Why the Chinese navy’s port visit to the US is important

Insight

Jinan Guided missile destroyer Jinan arrives at U.S. Naval station Mayport for port visit despite South China Sea tensions. Photo: Nathan King / CCTV America

In early November three Chinese ships docked on the east coast of the U.S.- Here’s why that matters.

U.S. officials are calling this port of call visit routine, and in a way, that is what both navies want this sort of exchange to be. It’s meant to put strategy differences aside when it come to the South China Sea, and work on common problems when it comes to the world’s oceans.

There was a real sense of excitement as this port visit got underway – partly because it was the first time the Chinese navy has made a port call to the Eastern U.S., but also because these types of visit are a welcome relief from the tensions in the South China Sea.

There was also a real sense of pride among Chinese and Chinese Americans that these ships are on a world tour after operating in the dangerous waters off the coast of Somalia- several sailors had stories of facing down Somali pirates.

The ships and their mission are also indicative of China’s establishment of a world-class navy that can patrol international waters on international missions and contribute to the global commons and international law.

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Port visit builds bonds between the Chinese, US navies 

Port visit builds bonds between the Navy of China and US

Port visit builds bonds between the Navy of China and US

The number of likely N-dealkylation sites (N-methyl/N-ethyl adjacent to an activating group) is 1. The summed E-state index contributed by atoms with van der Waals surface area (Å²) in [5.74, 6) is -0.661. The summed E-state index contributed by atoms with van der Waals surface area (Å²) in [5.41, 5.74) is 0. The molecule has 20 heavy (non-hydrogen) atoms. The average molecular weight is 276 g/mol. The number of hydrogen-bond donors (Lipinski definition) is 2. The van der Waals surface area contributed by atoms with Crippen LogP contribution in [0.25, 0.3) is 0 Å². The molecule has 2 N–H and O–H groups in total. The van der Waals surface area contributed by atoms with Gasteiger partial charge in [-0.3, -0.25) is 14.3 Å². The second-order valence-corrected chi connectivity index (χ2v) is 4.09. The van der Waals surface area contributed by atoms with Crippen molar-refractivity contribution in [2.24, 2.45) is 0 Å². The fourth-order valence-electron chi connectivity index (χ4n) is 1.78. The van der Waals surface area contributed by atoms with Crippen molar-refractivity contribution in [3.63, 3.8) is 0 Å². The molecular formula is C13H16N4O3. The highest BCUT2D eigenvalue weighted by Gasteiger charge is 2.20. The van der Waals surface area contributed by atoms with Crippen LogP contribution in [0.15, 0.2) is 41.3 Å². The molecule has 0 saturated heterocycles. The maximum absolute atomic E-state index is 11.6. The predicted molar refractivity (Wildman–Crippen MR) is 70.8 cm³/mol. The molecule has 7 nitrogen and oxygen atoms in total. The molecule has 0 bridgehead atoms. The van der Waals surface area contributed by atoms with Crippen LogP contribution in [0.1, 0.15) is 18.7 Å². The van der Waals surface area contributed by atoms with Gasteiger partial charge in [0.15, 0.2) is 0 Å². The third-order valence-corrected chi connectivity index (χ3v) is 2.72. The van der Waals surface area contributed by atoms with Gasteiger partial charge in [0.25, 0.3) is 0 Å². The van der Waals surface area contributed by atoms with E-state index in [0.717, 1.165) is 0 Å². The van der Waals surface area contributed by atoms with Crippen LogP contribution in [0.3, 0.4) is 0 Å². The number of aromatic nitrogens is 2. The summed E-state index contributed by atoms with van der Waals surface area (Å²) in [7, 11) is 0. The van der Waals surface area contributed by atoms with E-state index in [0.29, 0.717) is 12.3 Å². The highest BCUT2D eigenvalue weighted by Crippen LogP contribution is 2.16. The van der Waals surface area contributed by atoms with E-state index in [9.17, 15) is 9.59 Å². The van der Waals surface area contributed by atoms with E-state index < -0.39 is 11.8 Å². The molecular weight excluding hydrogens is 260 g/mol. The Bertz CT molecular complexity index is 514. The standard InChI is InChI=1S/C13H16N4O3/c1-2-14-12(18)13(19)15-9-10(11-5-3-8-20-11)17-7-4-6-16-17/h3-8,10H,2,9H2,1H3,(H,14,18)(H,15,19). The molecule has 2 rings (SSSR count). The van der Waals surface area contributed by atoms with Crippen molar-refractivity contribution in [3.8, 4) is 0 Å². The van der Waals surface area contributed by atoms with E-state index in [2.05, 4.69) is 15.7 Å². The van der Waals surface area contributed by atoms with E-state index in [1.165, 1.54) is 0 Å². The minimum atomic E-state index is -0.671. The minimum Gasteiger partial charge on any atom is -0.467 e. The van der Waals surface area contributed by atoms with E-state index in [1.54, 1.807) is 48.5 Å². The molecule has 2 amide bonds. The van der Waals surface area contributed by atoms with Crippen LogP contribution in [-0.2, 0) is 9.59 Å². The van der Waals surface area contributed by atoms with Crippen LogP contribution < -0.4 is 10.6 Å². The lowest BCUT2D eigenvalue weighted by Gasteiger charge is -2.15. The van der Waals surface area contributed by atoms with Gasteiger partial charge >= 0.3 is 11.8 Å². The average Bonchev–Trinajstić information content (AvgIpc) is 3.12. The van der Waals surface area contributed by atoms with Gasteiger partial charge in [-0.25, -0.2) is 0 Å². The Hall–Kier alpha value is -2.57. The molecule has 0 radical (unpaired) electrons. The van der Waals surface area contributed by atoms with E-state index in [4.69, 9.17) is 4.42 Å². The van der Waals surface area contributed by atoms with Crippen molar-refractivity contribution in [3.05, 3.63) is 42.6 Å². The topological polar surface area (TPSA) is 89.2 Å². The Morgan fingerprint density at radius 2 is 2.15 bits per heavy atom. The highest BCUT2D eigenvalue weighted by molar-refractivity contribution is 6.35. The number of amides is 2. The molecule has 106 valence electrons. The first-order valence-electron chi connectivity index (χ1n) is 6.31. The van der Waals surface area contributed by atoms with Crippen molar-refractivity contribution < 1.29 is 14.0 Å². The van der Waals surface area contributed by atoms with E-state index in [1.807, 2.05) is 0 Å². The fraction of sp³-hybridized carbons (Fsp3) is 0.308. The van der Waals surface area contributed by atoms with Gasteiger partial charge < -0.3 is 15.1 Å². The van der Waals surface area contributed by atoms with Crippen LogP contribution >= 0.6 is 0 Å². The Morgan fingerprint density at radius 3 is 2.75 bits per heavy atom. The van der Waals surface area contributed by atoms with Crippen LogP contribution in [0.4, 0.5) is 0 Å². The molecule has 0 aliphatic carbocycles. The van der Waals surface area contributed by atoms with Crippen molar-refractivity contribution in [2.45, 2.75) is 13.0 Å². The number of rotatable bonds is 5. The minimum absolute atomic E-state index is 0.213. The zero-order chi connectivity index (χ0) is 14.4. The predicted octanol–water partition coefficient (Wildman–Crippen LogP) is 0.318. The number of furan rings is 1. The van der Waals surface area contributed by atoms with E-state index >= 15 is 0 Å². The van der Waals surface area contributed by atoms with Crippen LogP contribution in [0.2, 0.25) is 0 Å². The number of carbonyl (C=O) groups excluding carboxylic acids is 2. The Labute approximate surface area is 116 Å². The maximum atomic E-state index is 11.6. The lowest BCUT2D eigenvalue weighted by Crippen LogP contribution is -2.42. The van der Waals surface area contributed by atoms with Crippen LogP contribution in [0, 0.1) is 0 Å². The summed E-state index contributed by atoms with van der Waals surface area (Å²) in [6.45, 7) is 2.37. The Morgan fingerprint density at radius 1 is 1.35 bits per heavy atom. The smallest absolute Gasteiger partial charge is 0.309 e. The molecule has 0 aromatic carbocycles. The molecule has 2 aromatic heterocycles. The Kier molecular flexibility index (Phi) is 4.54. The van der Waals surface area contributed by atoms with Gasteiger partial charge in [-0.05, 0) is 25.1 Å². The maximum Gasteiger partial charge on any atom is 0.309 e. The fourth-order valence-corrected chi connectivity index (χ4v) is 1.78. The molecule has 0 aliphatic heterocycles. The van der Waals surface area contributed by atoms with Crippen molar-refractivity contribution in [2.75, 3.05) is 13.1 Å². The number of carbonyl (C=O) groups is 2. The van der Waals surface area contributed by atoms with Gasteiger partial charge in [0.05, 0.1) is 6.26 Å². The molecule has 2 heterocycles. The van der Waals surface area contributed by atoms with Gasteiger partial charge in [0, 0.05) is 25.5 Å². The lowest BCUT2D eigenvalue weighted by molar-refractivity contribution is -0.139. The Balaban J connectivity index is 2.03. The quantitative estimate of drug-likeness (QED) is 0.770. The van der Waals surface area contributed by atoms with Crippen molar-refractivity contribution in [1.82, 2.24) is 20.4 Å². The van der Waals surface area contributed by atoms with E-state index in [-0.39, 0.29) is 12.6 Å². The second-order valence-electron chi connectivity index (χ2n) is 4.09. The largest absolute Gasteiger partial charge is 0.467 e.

For the first time, three Chinese ships are docked on the east coast of the U.S. The Jinan missile destroyer, one of three People’s Liberation Army ships docked for the first time in the Eastern United States on a world tour showing China is establishing a world class navy.

“It is the first time that ships from the The People’s Liberation Army Navy have visited Mayport, but visits from navies of other nations is not at all uncommon. We also have a ship from the Brazilian navy that’s currently in Mayport,” said U.S. Navy Commander Mike Andrews. “So in a way even though this is the first time, this has happened we treat this as a routine visit.”


Christopher Yung on US-China military ties
CCTV America’s Mike Walter spoke to Christopher Yung. He is the Donald Bren Chair of Non-Western Strategic Thought at Marine Corps University.

Christopher Yung on US-China military ties

Christopher Yung on US-China military ties

For more on the U.S.-China military ties, CCTV America's Mike Walter spoke to Christopher Yung. He is the Donald Bren Chair of Non-Western Strategic Thought, Marine Corps University.